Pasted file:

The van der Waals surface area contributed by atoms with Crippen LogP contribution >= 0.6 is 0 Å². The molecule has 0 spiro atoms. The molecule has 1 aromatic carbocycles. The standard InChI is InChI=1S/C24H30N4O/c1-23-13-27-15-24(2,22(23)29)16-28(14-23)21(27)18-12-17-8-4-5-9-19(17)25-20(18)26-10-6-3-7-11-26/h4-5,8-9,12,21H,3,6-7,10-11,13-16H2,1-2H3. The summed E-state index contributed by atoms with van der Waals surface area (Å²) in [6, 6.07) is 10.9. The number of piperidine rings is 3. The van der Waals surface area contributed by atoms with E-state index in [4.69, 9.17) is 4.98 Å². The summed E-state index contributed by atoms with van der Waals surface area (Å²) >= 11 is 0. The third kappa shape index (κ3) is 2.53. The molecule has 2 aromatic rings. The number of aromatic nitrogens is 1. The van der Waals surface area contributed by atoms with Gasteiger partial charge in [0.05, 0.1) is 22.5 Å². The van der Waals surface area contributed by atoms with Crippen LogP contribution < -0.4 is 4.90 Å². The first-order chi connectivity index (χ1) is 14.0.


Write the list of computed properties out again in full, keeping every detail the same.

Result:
The van der Waals surface area contributed by atoms with Crippen LogP contribution >= 0.6 is 0 Å². The molecule has 0 spiro atoms. The molecule has 1 aromatic carbocycles. The standard InChI is InChI=1S/C24H30N4O/c1-23-13-27-15-24(2,22(23)29)16-28(14-23)21(27)18-12-17-8-4-5-9-19(17)25-20(18)26-10-6-3-7-11-26/h4-5,8-9,12,21H,3,6-7,10-11,13-16H2,1-2H3. The summed E-state index contributed by atoms with van der Waals surface area (Å²) in [6, 6.07) is 10.9. The number of piperidine rings is 3. The van der Waals surface area contributed by atoms with E-state index in [4.69, 9.17) is 4.98 Å². The summed E-state index contributed by atoms with van der Waals surface area (Å²) >= 11 is 0. The third kappa shape index (κ3) is 2.53. The molecule has 2 aromatic rings. The number of aromatic nitrogens is 1. The van der Waals surface area contributed by atoms with Gasteiger partial charge in [0.05, 0.1) is 22.5 Å². The van der Waals surface area contributed by atoms with Crippen LogP contribution < -0.4 is 4.90 Å². The first-order chi connectivity index (χ1) is 14.0.